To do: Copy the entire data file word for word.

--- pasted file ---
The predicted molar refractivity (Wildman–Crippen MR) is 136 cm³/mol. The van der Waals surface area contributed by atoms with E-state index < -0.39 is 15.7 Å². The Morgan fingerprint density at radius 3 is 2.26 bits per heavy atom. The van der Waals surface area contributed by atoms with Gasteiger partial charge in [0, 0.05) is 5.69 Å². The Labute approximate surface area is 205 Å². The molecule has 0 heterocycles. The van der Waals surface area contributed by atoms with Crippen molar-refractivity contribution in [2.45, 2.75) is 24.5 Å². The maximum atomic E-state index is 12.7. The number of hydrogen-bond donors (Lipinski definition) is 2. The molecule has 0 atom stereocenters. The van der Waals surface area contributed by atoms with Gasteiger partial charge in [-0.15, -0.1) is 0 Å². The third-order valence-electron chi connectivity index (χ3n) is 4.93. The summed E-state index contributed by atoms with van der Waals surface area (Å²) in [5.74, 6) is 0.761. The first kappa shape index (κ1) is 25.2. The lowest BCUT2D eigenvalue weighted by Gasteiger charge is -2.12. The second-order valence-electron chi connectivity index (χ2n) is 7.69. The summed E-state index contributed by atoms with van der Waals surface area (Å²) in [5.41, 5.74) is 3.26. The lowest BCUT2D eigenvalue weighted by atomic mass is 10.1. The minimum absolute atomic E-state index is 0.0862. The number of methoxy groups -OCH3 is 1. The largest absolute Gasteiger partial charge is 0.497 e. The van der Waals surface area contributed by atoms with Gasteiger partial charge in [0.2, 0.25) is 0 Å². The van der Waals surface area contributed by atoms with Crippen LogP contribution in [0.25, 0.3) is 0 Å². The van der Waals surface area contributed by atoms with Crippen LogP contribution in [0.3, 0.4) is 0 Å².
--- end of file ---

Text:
The predicted molar refractivity (Wildman–Crippen MR) is 136 cm³/mol. The van der Waals surface area contributed by atoms with E-state index < -0.39 is 15.7 Å². The Morgan fingerprint density at radius 3 is 2.26 bits per heavy atom. The van der Waals surface area contributed by atoms with Gasteiger partial charge in [0, 0.05) is 5.69 Å². The Labute approximate surface area is 205 Å². The molecule has 0 heterocycles. The van der Waals surface area contributed by atoms with Crippen molar-refractivity contribution in [2.45, 2.75) is 24.5 Å². The maximum atomic E-state index is 12.7. The number of hydrogen-bond donors (Lipinski definition) is 2. The molecule has 0 atom stereocenters. The van der Waals surface area contributed by atoms with Gasteiger partial charge in [-0.15, -0.1) is 0 Å². The third-order valence-electron chi connectivity index (χ3n) is 4.93. The summed E-state index contributed by atoms with van der Waals surface area (Å²) in [5.74, 6) is 0.761. The first kappa shape index (κ1) is 25.2. The lowest BCUT2D eigenvalue weighted by Gasteiger charge is -2.12. The second-order valence-electron chi connectivity index (χ2n) is 7.69. The summed E-state index contributed by atoms with van der Waals surface area (Å²) in [5.41, 5.74) is 3.26. The lowest BCUT2D eigenvalue weighted by atomic mass is 10.1. The minimum absolute atomic E-state index is 0.0862. The number of methoxy groups -OCH3 is 1. The largest absolute Gasteiger partial charge is 0.497 e. The van der Waals surface area contributed by atoms with Gasteiger partial charge in [0.2, 0.25) is 0 Å². The van der Waals surface area contributed by atoms with Crippen LogP contribution in [0.25, 0.3) is 0 Å². The van der Waals surface area contributed by atoms with Crippen LogP contribution in [0.3, 0.4) is 0 Å².